AGRA Watch logo
Seattle-based AGRA Watch, an activist organization that believes the Gates Foundation’s approach to agricultural reform in Africa is environmentally, economically and ethically unsound, today released a protest letter signed by more than 100 organizations, food experts and scientists opposed to the strategy.
The letter was released to coincide with street protests in Cancun held by groups angry with the nature of the climate talks going on there this week. (Note: KPLU’s Liam Moriarty is there, and reports here.)
“The Gates Foundation is promoting a Western, industrialized agricultural approach that serves corporate interests, not the needs of poor farmers worldwide, a strategy that will also do serious damage to the environment,” said Phil Bereano, a member of AGRA Watch and a retired UW professor of technology policy.
Agricultural reform is a key mission of the Gates Foundation, which helped launch an organization based in Africa devoted to this called AGRA, the Allliance for a Green Revolution in Africa. Continue reading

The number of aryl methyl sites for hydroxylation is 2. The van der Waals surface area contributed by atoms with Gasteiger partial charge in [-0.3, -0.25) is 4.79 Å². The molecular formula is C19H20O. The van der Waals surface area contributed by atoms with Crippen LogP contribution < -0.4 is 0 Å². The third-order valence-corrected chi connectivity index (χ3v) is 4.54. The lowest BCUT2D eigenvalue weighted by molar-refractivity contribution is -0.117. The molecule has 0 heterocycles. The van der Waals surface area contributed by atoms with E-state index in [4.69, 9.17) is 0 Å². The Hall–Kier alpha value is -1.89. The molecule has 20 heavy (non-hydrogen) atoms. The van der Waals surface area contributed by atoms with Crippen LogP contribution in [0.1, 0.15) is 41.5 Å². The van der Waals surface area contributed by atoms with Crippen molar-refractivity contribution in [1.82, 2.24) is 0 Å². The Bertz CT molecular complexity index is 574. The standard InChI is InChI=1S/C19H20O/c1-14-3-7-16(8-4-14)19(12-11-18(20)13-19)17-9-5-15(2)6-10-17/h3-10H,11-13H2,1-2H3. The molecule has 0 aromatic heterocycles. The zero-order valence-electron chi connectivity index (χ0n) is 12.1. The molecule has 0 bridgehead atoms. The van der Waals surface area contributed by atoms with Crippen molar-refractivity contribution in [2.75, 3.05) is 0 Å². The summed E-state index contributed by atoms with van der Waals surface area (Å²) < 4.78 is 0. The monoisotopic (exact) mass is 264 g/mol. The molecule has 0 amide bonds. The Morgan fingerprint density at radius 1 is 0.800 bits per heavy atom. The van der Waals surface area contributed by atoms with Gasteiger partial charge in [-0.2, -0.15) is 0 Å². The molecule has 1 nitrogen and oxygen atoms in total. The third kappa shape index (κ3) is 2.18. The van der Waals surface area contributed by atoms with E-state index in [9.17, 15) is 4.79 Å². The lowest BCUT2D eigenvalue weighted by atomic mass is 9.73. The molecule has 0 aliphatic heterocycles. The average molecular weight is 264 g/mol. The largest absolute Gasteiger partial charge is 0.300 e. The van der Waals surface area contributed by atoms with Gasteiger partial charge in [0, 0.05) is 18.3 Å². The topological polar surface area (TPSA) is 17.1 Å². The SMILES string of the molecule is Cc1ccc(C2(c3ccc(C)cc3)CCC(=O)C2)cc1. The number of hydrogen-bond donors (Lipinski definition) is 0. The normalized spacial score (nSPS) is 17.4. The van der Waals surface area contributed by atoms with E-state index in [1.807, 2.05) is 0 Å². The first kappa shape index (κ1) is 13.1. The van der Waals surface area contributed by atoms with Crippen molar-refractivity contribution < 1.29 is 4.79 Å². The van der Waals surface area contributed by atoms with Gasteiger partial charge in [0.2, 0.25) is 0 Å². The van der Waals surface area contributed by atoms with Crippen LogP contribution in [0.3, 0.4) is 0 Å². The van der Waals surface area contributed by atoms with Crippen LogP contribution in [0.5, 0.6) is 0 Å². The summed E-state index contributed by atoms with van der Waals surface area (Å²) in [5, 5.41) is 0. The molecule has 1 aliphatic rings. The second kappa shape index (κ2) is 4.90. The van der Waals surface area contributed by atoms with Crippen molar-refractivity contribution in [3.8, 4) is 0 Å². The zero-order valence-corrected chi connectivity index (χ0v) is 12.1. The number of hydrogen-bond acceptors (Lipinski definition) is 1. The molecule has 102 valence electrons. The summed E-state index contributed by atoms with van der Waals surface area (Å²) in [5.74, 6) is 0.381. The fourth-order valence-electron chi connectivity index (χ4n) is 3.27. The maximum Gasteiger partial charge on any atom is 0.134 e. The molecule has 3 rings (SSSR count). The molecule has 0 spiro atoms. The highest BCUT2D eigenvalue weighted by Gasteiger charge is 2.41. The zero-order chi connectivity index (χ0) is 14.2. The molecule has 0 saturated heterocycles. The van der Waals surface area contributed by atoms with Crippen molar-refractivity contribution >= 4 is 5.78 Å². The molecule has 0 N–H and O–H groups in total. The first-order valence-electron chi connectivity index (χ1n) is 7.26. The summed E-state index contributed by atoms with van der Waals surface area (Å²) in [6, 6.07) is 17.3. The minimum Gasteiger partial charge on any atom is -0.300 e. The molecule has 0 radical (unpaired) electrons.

Flickr, by sarniebill1
The Guardian recently published a post on its new online Global Development site (funded by the Gates Foundation) in which their environmental writer demanded that the Seattle mega-philanthropy explain why it had recently upped its investments in Monsanto.
Monsanto is big on genetically modified seeds and crops. The Gates Foundation is trying to spur an agricultural revolution in Africa. Some see this as an unholy alliance to spread genetically modified organisms across the planet (lots of GMO crops are already all over the U.S., as it turns out).
Not surprisingly, many people commented on this article.
But I wanted to highlight one response posted the other day from Mark Suzman, advocacy director for global development at the Gates Foundation.
Below is Mark’s statement printed in entirety: Continue reading
Flickr, World Bank
Planting in Kenya
Boosting agricultural productivity in Sub-Saharan Africa is critical to the fight against poverty and improving health on the continent.
The question is how.
Last week, the Gates Foundation came under criticism for significantly increasing its investments in Monsanto. Many took it as a clear sign the world’s biggest philanthropy is championing the use of genetically modified crops, since this is the company leading the world in the production of GM seeds and crops. Continue reading